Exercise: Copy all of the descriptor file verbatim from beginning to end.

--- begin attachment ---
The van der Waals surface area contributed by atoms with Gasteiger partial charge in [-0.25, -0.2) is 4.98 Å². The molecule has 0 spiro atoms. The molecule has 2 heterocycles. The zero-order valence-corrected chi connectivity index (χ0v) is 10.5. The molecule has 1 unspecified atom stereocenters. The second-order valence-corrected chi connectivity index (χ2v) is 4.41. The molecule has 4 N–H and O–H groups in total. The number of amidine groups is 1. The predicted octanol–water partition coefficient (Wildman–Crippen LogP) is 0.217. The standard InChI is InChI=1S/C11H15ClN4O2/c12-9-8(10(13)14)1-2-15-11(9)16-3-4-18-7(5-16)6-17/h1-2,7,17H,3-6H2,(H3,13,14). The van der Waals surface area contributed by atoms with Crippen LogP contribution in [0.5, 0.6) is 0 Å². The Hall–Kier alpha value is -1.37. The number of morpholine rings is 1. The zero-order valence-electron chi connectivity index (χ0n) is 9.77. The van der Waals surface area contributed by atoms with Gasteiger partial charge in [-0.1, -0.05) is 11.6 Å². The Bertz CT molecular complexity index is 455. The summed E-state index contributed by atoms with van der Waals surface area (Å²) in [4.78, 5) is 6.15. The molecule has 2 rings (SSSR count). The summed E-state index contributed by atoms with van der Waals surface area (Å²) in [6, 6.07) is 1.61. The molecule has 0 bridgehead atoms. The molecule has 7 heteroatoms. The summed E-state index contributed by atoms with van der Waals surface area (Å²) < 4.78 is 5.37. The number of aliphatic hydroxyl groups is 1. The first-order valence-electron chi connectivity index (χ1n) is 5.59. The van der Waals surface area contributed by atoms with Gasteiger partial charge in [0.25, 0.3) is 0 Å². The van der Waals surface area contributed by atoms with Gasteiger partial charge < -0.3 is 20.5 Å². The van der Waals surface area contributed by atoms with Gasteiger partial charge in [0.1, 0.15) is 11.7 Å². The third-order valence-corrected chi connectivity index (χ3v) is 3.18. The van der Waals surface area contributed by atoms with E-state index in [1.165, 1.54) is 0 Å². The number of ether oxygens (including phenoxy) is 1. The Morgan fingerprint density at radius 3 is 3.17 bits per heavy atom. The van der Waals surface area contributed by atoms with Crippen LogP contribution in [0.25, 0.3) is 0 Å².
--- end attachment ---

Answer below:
The van der Waals surface area contributed by atoms with Gasteiger partial charge in [-0.25, -0.2) is 4.98 Å². The molecule has 0 spiro atoms. The molecule has 2 heterocycles. The zero-order valence-corrected chi connectivity index (χ0v) is 10.5. The molecule has 1 unspecified atom stereocenters. The second-order valence-corrected chi connectivity index (χ2v) is 4.41. The molecule has 4 N–H and O–H groups in total. The number of amidine groups is 1. The predicted octanol–water partition coefficient (Wildman–Crippen LogP) is 0.217. The standard InChI is InChI=1S/C11H15ClN4O2/c12-9-8(10(13)14)1-2-15-11(9)16-3-4-18-7(5-16)6-17/h1-2,7,17H,3-6H2,(H3,13,14). The van der Waals surface area contributed by atoms with Crippen LogP contribution in [0.5, 0.6) is 0 Å². The Hall–Kier alpha value is -1.37. The number of morpholine rings is 1. The zero-order valence-electron chi connectivity index (χ0n) is 9.77. The van der Waals surface area contributed by atoms with Gasteiger partial charge in [-0.1, -0.05) is 11.6 Å². The Bertz CT molecular complexity index is 455. The summed E-state index contributed by atoms with van der Waals surface area (Å²) in [4.78, 5) is 6.15. The molecule has 2 rings (SSSR count). The summed E-state index contributed by atoms with van der Waals surface area (Å²) in [6, 6.07) is 1.61. The molecule has 0 bridgehead atoms. The molecule has 7 heteroatoms. The summed E-state index contributed by atoms with van der Waals surface area (Å²) < 4.78 is 5.37. The number of aliphatic hydroxyl groups is 1. The first-order valence-electron chi connectivity index (χ1n) is 5.59. The van der Waals surface area contributed by atoms with Gasteiger partial charge in [0.25, 0.3) is 0 Å². The van der Waals surface area contributed by atoms with Gasteiger partial charge < -0.3 is 20.5 Å². The van der Waals surface area contributed by atoms with Gasteiger partial charge in [0.1, 0.15) is 11.7 Å². The third-order valence-corrected chi connectivity index (χ3v) is 3.18. The van der Waals surface area contributed by atoms with E-state index in [1.165, 1.54) is 0 Å². The number of ether oxygens (including phenoxy) is 1. The Morgan fingerprint density at radius 3 is 3.17 bits per heavy atom. The van der Waals surface area contributed by atoms with Crippen LogP contribution in [0.25, 0.3) is 0 Å².